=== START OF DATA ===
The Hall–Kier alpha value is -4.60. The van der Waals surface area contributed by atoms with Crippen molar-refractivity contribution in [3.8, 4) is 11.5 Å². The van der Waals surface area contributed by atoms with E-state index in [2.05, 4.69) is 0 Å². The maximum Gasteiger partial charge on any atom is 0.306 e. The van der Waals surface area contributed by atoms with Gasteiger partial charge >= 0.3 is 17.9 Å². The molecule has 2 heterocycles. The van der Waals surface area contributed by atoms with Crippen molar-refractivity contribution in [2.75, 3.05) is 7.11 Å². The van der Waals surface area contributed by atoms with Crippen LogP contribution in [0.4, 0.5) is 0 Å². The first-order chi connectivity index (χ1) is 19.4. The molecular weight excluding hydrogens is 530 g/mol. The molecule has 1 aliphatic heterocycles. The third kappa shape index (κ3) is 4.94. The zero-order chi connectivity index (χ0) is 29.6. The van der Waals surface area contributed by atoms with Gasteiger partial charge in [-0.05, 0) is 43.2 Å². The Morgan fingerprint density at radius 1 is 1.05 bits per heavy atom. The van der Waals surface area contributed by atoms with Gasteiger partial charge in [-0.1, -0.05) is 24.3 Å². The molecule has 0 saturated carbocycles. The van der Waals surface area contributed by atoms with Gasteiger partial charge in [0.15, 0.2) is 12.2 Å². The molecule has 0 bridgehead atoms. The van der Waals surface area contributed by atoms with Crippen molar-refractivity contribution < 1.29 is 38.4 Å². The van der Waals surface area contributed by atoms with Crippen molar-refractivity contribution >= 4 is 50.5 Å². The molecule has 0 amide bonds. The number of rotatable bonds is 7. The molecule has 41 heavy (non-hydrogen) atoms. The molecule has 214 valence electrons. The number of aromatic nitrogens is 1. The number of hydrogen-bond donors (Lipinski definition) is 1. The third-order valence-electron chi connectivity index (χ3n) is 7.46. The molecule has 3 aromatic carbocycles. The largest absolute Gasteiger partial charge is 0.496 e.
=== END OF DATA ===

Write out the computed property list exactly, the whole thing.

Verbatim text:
The Hall–Kier alpha value is -4.60. The van der Waals surface area contributed by atoms with Crippen molar-refractivity contribution in [3.8, 4) is 11.5 Å². The van der Waals surface area contributed by atoms with E-state index in [2.05, 4.69) is 0 Å². The maximum Gasteiger partial charge on any atom is 0.306 e. The van der Waals surface area contributed by atoms with Gasteiger partial charge >= 0.3 is 17.9 Å². The molecule has 2 heterocycles. The van der Waals surface area contributed by atoms with Crippen molar-refractivity contribution in [2.75, 3.05) is 7.11 Å². The van der Waals surface area contributed by atoms with Crippen LogP contribution in [0.4, 0.5) is 0 Å². The first-order chi connectivity index (χ1) is 19.4. The molecular weight excluding hydrogens is 530 g/mol. The molecule has 1 aliphatic heterocycles. The third kappa shape index (κ3) is 4.94. The zero-order chi connectivity index (χ0) is 29.6. The van der Waals surface area contributed by atoms with Gasteiger partial charge in [-0.05, 0) is 43.2 Å². The Morgan fingerprint density at radius 1 is 1.05 bits per heavy atom. The van der Waals surface area contributed by atoms with Gasteiger partial charge in [-0.1, -0.05) is 24.3 Å². The molecule has 0 saturated carbocycles. The van der Waals surface area contributed by atoms with Gasteiger partial charge in [0.15, 0.2) is 12.2 Å². The molecule has 0 bridgehead atoms. The van der Waals surface area contributed by atoms with Crippen molar-refractivity contribution < 1.29 is 38.4 Å². The van der Waals surface area contributed by atoms with Crippen molar-refractivity contribution >= 4 is 50.5 Å². The molecule has 0 amide bonds. The number of rotatable bonds is 7. The molecule has 41 heavy (non-hydrogen) atoms. The molecule has 214 valence electrons. The number of aromatic nitrogens is 1. The number of hydrogen-bond donors (Lipinski definition) is 1. The third-order valence-electron chi connectivity index (χ3n) is 7.46. The molecule has 3 aromatic carbocycles. The largest absolute Gasteiger partial charge is 0.496 e.